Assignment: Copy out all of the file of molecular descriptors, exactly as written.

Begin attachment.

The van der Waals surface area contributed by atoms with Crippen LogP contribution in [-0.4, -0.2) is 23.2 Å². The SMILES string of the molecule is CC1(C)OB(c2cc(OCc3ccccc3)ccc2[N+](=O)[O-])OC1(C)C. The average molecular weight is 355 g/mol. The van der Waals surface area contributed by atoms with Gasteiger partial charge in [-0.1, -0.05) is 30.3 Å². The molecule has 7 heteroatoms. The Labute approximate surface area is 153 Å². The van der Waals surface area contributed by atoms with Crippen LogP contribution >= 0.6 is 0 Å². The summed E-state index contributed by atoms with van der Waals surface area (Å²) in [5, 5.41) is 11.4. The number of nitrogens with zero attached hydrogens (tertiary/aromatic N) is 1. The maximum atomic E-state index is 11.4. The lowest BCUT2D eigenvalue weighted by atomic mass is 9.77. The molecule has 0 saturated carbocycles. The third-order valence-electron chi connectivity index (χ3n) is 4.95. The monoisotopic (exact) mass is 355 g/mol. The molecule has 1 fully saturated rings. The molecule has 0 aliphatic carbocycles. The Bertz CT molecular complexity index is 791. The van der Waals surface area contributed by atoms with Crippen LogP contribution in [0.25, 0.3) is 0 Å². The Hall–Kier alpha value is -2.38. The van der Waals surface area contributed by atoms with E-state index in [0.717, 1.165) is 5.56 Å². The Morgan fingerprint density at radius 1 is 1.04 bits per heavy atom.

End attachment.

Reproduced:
The van der Waals surface area contributed by atoms with Crippen LogP contribution in [-0.4, -0.2) is 23.2 Å². The SMILES string of the molecule is CC1(C)OB(c2cc(OCc3ccccc3)ccc2[N+](=O)[O-])OC1(C)C. The average molecular weight is 355 g/mol. The van der Waals surface area contributed by atoms with Gasteiger partial charge in [-0.1, -0.05) is 30.3 Å². The molecule has 7 heteroatoms. The Labute approximate surface area is 153 Å². The van der Waals surface area contributed by atoms with Crippen LogP contribution >= 0.6 is 0 Å². The summed E-state index contributed by atoms with van der Waals surface area (Å²) in [5, 5.41) is 11.4. The number of nitrogens with zero attached hydrogens (tertiary/aromatic N) is 1. The maximum atomic E-state index is 11.4. The lowest BCUT2D eigenvalue weighted by atomic mass is 9.77. The molecule has 0 saturated carbocycles. The third-order valence-electron chi connectivity index (χ3n) is 4.95. The monoisotopic (exact) mass is 355 g/mol. The molecule has 1 fully saturated rings. The molecule has 0 aliphatic carbocycles. The Bertz CT molecular complexity index is 791. The van der Waals surface area contributed by atoms with Crippen LogP contribution in [0.25, 0.3) is 0 Å². The Hall–Kier alpha value is -2.38. The van der Waals surface area contributed by atoms with E-state index in [0.717, 1.165) is 5.56 Å². The Morgan fingerprint density at radius 1 is 1.04 bits per heavy atom.